The race to build digital solutions that entice us with new experiences continues its momentum for ride sharing, home sharing, food delivery, and financial planning. Energized by the ability to build apps that scale quickly with demand, digital disruptors have made it possible for us to now rent cars hourly from private owners. Drivers can self pick up a vehicle on-demand enabled by an Internet of Things (IoT) sensor and mobile app. Financial planning disruptors make it now possible for us to buy and sell partial shares of financial stocks based on our moods or core beliefs at any time of the day.
Recently, this digital momentum surprised me when I found out that you can now order fast food and convenience groceries for delivery from 7-Eleven in minutes, wherever you are—in a park, on the beach—as long as you’re within the required radius of at least one 7-Eleven store. With a mobile app and a network of delivery pros from DoorDash, you can have a Slurpee and a pack of Twizzlers in less than 30 minutes. The DoorDash drivers work whatever hours they want and are incentivised by real-time market analysis and demand.
A complex digital ecosystem supports all of this interconnectedness with apps running on individual mobile devices for both the consumers and the delivery people. There’s also the backend systems of complex application architectures for the retail chains and, of course,the financial transaction processing with connectivity to bank accounts for payment through a network of providers to deposit in the banks of the retailer and delivery person. Add to all of that the supply chain apps that are used to produce and merchandise those end products like Slurpees and groceries and take-out meals, and you have a digital universe that is humming along like no one could have imagined even a few years ago. Technology is the business.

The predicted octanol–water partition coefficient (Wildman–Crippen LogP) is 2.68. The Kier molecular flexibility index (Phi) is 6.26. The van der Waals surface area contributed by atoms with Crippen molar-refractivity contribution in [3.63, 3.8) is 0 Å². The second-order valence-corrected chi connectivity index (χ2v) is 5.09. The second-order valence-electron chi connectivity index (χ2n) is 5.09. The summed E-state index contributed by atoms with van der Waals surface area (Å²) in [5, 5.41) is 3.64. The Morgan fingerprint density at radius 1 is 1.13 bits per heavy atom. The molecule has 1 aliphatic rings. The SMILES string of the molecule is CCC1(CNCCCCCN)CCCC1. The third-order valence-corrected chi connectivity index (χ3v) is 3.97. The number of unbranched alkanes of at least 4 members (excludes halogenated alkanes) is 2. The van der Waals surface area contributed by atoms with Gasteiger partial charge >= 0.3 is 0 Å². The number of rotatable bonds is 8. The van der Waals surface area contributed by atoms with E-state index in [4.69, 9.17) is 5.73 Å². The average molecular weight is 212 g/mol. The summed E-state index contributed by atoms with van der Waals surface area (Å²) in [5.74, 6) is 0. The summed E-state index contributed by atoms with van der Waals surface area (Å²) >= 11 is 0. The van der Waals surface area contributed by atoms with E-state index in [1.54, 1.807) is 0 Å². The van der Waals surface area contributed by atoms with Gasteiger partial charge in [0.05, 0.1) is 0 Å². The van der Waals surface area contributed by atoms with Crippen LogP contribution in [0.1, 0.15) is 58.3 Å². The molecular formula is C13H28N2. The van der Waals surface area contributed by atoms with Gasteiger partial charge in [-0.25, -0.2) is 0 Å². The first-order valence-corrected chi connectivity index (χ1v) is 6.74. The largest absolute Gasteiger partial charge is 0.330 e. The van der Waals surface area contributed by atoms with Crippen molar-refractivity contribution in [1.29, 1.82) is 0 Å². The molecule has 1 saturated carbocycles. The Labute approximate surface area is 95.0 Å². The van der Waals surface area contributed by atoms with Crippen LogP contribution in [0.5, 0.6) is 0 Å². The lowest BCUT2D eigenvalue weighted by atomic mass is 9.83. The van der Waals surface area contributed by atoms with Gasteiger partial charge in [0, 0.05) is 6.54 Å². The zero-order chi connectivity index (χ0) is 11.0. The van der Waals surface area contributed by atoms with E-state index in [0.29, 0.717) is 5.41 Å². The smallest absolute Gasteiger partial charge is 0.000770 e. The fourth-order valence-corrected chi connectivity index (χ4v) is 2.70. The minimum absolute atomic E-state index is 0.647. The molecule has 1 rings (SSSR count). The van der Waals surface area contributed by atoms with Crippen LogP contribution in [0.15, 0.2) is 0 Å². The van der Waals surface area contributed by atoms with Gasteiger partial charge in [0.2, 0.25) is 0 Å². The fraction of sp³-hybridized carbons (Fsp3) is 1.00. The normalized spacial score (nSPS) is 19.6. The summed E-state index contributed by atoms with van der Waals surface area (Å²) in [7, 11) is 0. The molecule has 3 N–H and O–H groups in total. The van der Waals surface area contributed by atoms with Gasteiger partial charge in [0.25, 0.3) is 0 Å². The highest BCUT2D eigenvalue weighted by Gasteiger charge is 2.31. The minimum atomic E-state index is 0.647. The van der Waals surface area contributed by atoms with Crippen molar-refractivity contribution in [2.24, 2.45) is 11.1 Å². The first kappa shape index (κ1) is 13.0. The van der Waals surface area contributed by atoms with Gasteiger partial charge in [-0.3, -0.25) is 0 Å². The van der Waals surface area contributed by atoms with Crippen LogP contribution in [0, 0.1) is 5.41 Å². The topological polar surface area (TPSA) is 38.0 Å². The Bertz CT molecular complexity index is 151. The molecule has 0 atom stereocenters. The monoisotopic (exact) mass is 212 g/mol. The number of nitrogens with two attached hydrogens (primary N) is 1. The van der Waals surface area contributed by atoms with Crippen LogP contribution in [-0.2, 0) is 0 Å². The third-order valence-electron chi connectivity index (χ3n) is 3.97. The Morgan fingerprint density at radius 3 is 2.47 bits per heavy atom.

The API Economy Enables Extensibility
What enables this digital disruption? It’s the application programming interfaces (APIs) that provide a way for applications and digital endpoints to transfer data. That’s it. As simple as that sounds, it’s a lot more complex than meets the eye.
For example, how does one device or application respond to a request from a mobile device to add more french fries to your takeout order? There are wireless networks and protocols to communicate through and the Internet with gateways that require security “hand-shakes” entering and exiting one domain into another. How does it all work? You may have already guessed it, but if not…
It’s all of the coding that software engineers have been doing with a maniacal focus on connecting, building, and even monetizing APIs that supports this interconnectivity.
In order for software to thrive in this new digital universe, it must have, at the very least, an “open API” that allows other digital assets to interact with it. The authors of the software must expose something public and referenceable for other systems to connect to it while locking the proprietary portion that is licensed for sale. In other cases, “open source” software is used where all the code is exposed for developers to use and modify as they see fit.